Methodological problems related to alcohol research among Turks and Moroccans living in the Netherlands: findings from semi-structured interviews
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SourceEthnicity & Health, 9, 2, (2004), pp. 139-151
Article / Letter to editor
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SW OZ BSI OGG
Ethnicity & Health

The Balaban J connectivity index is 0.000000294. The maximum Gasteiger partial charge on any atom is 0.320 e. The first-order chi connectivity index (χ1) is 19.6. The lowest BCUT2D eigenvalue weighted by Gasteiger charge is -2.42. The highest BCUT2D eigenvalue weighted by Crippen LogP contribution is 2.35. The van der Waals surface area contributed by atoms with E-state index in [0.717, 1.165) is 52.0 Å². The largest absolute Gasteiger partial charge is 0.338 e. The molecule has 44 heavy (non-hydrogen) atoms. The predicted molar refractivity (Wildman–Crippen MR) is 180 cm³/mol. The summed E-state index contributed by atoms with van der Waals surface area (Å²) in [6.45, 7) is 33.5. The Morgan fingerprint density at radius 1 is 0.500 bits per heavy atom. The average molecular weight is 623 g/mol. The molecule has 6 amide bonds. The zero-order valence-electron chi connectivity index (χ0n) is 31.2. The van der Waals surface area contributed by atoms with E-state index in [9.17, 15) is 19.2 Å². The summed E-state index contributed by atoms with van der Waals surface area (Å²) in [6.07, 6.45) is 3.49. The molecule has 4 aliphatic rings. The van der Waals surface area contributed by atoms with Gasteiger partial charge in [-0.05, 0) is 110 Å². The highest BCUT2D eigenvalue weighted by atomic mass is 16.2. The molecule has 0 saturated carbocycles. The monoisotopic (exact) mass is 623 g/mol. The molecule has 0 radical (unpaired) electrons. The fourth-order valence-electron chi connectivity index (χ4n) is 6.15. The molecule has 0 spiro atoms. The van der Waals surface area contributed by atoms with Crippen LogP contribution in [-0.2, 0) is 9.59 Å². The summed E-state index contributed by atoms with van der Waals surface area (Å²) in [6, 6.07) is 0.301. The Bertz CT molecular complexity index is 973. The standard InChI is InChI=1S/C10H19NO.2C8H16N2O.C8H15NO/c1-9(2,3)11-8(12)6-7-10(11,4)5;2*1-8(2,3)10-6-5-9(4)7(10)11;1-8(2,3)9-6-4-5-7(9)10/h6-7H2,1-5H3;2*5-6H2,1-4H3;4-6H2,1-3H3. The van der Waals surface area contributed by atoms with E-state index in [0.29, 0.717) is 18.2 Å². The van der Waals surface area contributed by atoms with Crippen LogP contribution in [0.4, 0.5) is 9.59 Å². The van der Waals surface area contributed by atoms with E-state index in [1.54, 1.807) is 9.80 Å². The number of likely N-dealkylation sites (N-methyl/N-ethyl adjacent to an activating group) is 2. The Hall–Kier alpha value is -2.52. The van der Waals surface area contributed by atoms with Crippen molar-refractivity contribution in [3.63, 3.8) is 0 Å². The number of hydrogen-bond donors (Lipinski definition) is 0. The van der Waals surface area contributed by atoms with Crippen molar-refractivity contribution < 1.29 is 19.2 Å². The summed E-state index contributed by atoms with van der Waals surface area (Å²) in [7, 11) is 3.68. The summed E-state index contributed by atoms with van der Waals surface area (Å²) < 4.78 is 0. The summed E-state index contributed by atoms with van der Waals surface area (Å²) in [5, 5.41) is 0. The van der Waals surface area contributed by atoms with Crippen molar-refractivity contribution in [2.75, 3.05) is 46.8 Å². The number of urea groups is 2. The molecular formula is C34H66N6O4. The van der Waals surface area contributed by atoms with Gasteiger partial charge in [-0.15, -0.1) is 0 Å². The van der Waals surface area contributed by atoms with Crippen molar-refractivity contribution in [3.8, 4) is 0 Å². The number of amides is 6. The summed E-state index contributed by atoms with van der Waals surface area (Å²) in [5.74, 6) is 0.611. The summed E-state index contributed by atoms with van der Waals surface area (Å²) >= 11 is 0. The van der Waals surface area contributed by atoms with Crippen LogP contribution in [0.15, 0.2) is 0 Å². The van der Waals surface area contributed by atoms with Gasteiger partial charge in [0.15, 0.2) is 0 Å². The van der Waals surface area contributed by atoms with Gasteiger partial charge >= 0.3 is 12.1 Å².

Objectives. To identify factors related to alcohol use among Turks and Moroccans living in the Netherlands. Furthermore, to reveal methodological problems related to research among Turks and Moroccans in general and to alcohol research among these groups in particular. Design. Individual face-to-face interviews were carried out with Dutch researchers (n=9), Turkish and Moroccan (health) practitioners working in the field with Turks (n=4) or Moroccans (n=2), and members of the target population with a Turkish (n=3) or a Moroccan background (n=2). Furthermore, focus-group interviews were held with Turkish women (n=4), Turkish men (n=3), Moroccan women (n=4) and Moroccan men (n=3) working as health professionals. Results. Alcohol use seems prevalent particularly among second-generation Turks and Moroccans and is related to: upbringing, influence of peer groups, integration and the degree in which Islamic rules are practised. Written questionnaires seem more appropriate for second-generation Turks and Moroccans, because they have fewer language problems and are more familiar with Western bureaucratic society. However, both generations may prefer face-to-face interviews since both groups fear that 'written' answers about the sensitive subject 'alcohol use' may somehow become known among community members. Similarly, an interviewer with a Dutch background may elicit more reliable answers about alcohol use than an interviewer with a Turkish or Moroccan background. Conclusion. In alcohol research special attention should be paid to second-generation Turks and Moroccans. Although it is probably easier to conduct alcohol studies in this group than in first-generation Turks and Moroccans, quantitative research is needed to test the hypothesis that written questionnaires elicit more reliable answers about alcohol use than face-to-face interviews. Furthermore, the influence of ethnic matching on response and data quality should be tested further.
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